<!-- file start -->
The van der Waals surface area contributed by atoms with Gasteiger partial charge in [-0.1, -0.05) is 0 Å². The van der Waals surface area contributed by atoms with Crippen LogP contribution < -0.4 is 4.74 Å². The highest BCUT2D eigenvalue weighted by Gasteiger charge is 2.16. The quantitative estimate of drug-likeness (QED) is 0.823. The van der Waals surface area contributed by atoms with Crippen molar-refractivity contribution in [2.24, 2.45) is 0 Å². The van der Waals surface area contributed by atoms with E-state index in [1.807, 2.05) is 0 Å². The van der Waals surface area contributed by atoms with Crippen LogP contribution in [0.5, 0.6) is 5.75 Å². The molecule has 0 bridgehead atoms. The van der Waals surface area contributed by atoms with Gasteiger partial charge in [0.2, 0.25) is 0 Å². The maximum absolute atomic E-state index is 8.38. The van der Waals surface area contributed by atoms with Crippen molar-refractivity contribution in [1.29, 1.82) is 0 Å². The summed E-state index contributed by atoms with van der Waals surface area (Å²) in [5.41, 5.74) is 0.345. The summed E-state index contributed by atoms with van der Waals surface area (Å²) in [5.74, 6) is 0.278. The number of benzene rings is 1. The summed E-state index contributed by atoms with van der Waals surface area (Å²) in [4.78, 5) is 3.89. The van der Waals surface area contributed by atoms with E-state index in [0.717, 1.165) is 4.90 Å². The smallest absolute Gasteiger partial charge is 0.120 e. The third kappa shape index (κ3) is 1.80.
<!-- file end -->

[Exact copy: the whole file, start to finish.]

The van der Waals surface area contributed by atoms with Gasteiger partial charge in [-0.1, -0.05) is 0 Å². The van der Waals surface area contributed by atoms with Crippen LogP contribution < -0.4 is 4.74 Å². The highest BCUT2D eigenvalue weighted by Gasteiger charge is 2.16. The quantitative estimate of drug-likeness (QED) is 0.823. The van der Waals surface area contributed by atoms with Crippen molar-refractivity contribution in [2.24, 2.45) is 0 Å². The van der Waals surface area contributed by atoms with E-state index in [1.807, 2.05) is 0 Å². The van der Waals surface area contributed by atoms with Crippen LogP contribution in [0.5, 0.6) is 5.75 Å². The molecule has 0 bridgehead atoms. The van der Waals surface area contributed by atoms with Gasteiger partial charge in [0.2, 0.25) is 0 Å². The maximum absolute atomic E-state index is 8.38. The van der Waals surface area contributed by atoms with Crippen molar-refractivity contribution in [1.29, 1.82) is 0 Å². The summed E-state index contributed by atoms with van der Waals surface area (Å²) in [5.41, 5.74) is 0.345. The summed E-state index contributed by atoms with van der Waals surface area (Å²) in [5.74, 6) is 0.278. The number of benzene rings is 1. The summed E-state index contributed by atoms with van der Waals surface area (Å²) in [4.78, 5) is 3.89. The van der Waals surface area contributed by atoms with E-state index in [0.717, 1.165) is 4.90 Å². The smallest absolute Gasteiger partial charge is 0.120 e. The third kappa shape index (κ3) is 1.80.